Sunday, July 31, 2011
Exceptions to the Anti-Injunction Act
5:24 pm edt
EXCEPTIONS TO THE ANTI-INJUNCTION ACT
of you know, there is a federal law called the Anti-Injunction Act that makes it almost impossible to sue the IRS. However
there are some exceptions. Although these exceptions are by no means, a silver bullet; they can be effectively used in many
For example, if the IRS makes an assessment before they have issued a notice of deficiency or if they
assess while your case is in the Tax Court, they have made a mistake. If the IRS has violated deficiency procedures,
an injunction might work. It is also possible to sue the IRS under the Wrongful Levy Doctrine. This doctrine is Section
7426 of the Internal Revenue Code. If the IRS levies or sells the property of a person other than the individual assessed,
then the individual who is a victim of the wrongful levy may sue. A very important concept to understand when you are
dealing with injunctive relief against the IRS is the Shapiro Doctrine which came about as a result of the Supreme Court Case
of the Commissioner v. Shapiro, 424 U.S. 614 (1976). You must be able to prove three elements to win
You must prove that the government cannot sustain its claim that taxes are due, that you will
suffer irreparable harm if the IRS is permitted to continue their collection, and that you do not have any other means of
obtaining the requested relief. Also, remember that the burden of proof is upon you: It is not an easy fight.
Under the case of Bothke v. Fluor Engineers and Constructors, 713 F.2d 1405 (9th Cir. 1983); the court determined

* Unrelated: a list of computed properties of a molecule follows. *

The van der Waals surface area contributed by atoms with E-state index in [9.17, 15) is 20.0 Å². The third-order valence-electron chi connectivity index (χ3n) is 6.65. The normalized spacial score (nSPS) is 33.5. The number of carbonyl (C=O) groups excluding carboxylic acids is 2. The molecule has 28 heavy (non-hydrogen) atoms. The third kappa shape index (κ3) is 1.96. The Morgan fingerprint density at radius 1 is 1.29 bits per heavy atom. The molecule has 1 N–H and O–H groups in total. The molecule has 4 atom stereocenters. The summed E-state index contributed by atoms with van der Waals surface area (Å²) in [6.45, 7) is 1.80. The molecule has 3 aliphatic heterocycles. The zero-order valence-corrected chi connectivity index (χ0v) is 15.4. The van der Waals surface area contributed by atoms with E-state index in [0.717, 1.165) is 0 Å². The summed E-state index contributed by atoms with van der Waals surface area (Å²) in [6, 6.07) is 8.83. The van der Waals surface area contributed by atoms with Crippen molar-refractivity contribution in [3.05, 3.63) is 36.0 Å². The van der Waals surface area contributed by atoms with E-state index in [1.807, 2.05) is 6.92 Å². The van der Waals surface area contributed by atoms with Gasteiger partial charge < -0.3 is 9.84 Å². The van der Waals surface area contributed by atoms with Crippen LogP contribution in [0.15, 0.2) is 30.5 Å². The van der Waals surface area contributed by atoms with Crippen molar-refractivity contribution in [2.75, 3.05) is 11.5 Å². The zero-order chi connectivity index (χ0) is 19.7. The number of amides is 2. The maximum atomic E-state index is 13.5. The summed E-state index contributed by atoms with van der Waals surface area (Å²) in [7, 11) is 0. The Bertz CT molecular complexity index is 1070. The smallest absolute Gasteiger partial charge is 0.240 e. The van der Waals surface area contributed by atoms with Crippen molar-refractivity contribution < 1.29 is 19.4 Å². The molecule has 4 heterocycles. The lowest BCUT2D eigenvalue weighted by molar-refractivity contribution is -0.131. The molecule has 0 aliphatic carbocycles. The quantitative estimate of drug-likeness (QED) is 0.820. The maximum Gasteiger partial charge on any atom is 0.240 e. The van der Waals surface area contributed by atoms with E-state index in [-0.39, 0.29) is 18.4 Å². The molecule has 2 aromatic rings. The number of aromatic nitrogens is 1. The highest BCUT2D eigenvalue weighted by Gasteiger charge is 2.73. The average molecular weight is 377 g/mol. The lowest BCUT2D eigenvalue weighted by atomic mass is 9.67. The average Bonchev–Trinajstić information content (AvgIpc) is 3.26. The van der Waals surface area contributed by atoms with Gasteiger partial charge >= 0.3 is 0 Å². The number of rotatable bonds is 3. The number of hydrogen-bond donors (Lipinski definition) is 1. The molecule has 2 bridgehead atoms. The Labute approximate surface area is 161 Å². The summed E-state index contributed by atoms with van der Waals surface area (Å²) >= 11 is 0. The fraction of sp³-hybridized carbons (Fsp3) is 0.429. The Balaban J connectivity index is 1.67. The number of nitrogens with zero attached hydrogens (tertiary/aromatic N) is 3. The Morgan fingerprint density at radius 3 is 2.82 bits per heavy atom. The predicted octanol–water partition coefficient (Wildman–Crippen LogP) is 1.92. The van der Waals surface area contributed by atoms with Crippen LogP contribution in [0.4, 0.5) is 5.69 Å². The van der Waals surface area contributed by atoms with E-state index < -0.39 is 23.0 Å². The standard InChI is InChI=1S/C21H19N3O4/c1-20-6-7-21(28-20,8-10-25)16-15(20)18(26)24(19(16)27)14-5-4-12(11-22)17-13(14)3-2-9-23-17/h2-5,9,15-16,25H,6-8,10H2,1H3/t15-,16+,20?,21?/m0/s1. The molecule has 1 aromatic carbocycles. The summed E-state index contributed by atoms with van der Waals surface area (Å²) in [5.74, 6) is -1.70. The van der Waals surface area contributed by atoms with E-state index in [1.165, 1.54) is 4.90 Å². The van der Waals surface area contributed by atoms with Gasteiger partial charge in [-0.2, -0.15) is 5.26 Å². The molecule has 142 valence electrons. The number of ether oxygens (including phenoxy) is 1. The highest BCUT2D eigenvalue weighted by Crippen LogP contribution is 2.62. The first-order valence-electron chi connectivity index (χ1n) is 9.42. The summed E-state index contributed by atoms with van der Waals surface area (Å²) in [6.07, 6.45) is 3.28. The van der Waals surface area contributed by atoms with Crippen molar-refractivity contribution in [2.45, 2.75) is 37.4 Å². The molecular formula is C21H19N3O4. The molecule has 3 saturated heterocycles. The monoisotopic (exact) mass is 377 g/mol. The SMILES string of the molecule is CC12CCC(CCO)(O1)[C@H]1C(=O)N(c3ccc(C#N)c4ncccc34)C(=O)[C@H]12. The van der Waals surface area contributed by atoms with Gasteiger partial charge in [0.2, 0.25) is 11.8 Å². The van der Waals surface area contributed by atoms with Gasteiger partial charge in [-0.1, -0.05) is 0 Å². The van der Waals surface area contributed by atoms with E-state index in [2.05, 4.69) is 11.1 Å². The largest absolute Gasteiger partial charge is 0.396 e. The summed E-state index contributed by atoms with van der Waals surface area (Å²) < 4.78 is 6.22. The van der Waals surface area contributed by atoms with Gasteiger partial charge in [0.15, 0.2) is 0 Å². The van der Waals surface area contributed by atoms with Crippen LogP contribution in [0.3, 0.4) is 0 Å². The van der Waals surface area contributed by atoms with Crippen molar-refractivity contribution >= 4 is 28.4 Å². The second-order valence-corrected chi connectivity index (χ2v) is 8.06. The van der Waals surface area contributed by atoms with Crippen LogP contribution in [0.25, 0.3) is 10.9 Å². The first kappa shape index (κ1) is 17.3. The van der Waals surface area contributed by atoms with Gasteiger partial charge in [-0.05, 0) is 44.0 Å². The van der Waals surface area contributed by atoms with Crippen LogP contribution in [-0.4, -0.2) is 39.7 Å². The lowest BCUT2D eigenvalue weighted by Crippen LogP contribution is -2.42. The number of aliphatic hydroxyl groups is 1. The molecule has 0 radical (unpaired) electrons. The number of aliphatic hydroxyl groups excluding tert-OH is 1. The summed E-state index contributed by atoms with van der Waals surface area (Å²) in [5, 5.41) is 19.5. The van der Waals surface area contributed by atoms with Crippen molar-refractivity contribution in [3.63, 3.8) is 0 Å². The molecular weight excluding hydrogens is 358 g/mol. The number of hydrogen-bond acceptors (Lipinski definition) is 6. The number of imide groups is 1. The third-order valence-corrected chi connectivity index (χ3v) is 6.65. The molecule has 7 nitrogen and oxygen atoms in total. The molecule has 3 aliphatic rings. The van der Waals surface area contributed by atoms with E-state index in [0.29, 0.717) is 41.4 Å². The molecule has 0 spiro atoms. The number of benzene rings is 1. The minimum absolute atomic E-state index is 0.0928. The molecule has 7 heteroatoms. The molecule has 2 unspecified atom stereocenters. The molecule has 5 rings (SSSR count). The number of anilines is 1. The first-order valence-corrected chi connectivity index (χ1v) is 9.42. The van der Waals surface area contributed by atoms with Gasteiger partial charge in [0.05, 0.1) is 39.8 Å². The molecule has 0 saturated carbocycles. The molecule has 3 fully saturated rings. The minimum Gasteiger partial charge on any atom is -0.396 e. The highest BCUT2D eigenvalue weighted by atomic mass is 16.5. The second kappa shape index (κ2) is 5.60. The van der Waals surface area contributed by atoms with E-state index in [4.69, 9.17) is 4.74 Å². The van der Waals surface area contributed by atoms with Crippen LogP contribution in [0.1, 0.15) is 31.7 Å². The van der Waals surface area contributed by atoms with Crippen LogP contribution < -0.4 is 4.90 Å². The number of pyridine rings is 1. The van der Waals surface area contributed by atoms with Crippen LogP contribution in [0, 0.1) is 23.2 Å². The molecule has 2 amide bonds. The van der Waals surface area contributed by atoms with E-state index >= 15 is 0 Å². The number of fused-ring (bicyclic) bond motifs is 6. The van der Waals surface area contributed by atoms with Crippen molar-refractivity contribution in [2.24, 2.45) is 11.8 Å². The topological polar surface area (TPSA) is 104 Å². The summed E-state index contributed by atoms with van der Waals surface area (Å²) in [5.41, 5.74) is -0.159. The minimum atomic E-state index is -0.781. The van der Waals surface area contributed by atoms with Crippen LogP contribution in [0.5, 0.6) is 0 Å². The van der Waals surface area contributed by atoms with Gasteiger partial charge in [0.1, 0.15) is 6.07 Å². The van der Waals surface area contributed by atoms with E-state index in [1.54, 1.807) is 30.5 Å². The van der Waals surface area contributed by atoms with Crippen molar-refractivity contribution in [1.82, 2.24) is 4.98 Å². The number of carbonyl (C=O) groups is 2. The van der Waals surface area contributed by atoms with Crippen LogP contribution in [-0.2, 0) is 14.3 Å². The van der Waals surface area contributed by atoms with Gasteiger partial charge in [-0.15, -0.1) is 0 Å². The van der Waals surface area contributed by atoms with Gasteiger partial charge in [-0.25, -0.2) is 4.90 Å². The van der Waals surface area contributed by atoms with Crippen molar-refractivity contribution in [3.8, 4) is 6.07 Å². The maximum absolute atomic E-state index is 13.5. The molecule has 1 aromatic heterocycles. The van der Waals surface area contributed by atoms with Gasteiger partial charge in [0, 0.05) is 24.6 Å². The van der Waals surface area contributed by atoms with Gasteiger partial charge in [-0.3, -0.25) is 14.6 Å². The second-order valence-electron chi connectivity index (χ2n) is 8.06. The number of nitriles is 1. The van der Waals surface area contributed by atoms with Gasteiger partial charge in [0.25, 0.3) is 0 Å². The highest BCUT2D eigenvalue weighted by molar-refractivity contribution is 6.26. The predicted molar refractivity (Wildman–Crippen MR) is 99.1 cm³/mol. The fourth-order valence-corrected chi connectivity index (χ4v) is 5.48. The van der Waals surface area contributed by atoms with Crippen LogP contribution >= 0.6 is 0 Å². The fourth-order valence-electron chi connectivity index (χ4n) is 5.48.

that we have a right to seek judicial intervention if the government has messed up in its deficiency procedures. If the IRS
has assessed without a Notice of Deficiency or they assess during the Tax Court proceeding; there is a good chance of an injunction.
you are considering an injunction, you might first determine if a Tax Court Petition or a refund claim and subsequent refund
suit might serve your purposes better. Remember also that you must get in the ring and litigate or you must at least
try to support those who do if you truly want to effect change in our tax system. Good Luck and Good Fighting!
Friday, July 22, 2011
8:20 am edt
The IRS is required to notify the taxpayer of the filing of a Notice of Lien within five days of its filing. During
the 30-day period beginning with the mailing or delivery of the notification, the taxpayer may demand a hearing. The
following Regulations apply to any Notices of Federal Tax Lien that are filed after January 18, 1999:
1. A taxpayer is entitled to the notice of the filing of an NFTL not more than five business days after the date of
2. This notice describes the
taxpayer's right to request a Collection Due Process hearing with respect to any taxable periods described on the NFTL, within
the 30-calendar day period beginning on the day after the five-day period for notification has expired. The taxpayer
is entitled to only one CDP hearing with respect to each taxable period to which the unpaid tax relates.
3. The determination made by Appeals may be appealed to either the United States Tax Court or a United States District
4. The running of the periods
of limitations for collection after assessment, for criminal prosecutions, and for suits described under IRC Section 6532,
are suspended for the periods in which the CDP hearing and any appeals are pending.
If a taxpayer does not request a CDP hearing within the 30-day period, a taxpayer can still request a hearing at a later date
and the IRS will provide a hearing equivalent to a CDP hearing. However, the taxpayer will not be entitled to judicial
review of the later hearing.
should file a Form 12153, Request for a Collection Due Process Hearing. The request should set forth the individual's
name, address, daytime phone number, type of tax, taxable period, taxpayer's
TIN, a statement that the individual
requests a CDP hearing concerning the NFTL and the reasons that the taxpayer disagrees with the NFTL finding.
The request must be signed and dated by the taxpayer or the taxpayer's representative.
After the hearing the individual has 30 days to appeal an adverse determination to court.